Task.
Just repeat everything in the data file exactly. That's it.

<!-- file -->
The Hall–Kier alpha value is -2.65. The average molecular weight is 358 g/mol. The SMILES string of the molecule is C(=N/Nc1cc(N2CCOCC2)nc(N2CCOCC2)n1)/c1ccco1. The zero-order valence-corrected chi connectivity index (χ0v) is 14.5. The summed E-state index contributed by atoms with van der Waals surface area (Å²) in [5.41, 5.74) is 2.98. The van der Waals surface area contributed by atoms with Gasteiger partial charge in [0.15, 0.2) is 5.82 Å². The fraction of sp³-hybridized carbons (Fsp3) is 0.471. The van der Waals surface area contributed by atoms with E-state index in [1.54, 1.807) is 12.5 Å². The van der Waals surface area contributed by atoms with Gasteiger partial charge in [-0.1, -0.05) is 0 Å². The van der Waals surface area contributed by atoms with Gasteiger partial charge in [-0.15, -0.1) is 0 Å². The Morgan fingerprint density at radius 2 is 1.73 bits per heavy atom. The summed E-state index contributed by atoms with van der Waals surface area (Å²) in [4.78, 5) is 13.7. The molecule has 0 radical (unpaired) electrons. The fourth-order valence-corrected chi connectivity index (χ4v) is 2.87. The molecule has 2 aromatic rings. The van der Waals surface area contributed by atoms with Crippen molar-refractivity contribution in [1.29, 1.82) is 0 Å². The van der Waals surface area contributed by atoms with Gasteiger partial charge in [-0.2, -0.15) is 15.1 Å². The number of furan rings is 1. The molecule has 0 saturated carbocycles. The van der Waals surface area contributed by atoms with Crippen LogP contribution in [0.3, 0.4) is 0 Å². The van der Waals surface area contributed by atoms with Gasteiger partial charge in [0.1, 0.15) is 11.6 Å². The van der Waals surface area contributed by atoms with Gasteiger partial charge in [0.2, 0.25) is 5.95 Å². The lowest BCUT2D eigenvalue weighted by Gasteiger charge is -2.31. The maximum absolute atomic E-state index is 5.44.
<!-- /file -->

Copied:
The Hall–Kier alpha value is -2.65. The average molecular weight is 358 g/mol. The SMILES string of the molecule is C(=N/Nc1cc(N2CCOCC2)nc(N2CCOCC2)n1)/c1ccco1. The zero-order valence-corrected chi connectivity index (χ0v) is 14.5. The summed E-state index contributed by atoms with van der Waals surface area (Å²) in [5.41, 5.74) is 2.98. The van der Waals surface area contributed by atoms with Gasteiger partial charge in [0.15, 0.2) is 5.82 Å². The fraction of sp³-hybridized carbons (Fsp3) is 0.471. The van der Waals surface area contributed by atoms with E-state index in [1.54, 1.807) is 12.5 Å². The van der Waals surface area contributed by atoms with Gasteiger partial charge in [-0.1, -0.05) is 0 Å². The van der Waals surface area contributed by atoms with Gasteiger partial charge in [-0.15, -0.1) is 0 Å². The Morgan fingerprint density at radius 2 is 1.73 bits per heavy atom. The summed E-state index contributed by atoms with van der Waals surface area (Å²) in [4.78, 5) is 13.7. The molecule has 0 radical (unpaired) electrons. The fourth-order valence-corrected chi connectivity index (χ4v) is 2.87. The molecule has 2 aromatic rings. The van der Waals surface area contributed by atoms with Crippen molar-refractivity contribution in [1.29, 1.82) is 0 Å². The van der Waals surface area contributed by atoms with Gasteiger partial charge in [-0.2, -0.15) is 15.1 Å². The number of furan rings is 1. The molecule has 0 saturated carbocycles. The van der Waals surface area contributed by atoms with Crippen LogP contribution in [0.3, 0.4) is 0 Å². The van der Waals surface area contributed by atoms with Gasteiger partial charge in [0.1, 0.15) is 11.6 Å². The van der Waals surface area contributed by atoms with Gasteiger partial charge in [0.2, 0.25) is 5.95 Å². The lowest BCUT2D eigenvalue weighted by Gasteiger charge is -2.31. The maximum absolute atomic E-state index is 5.44.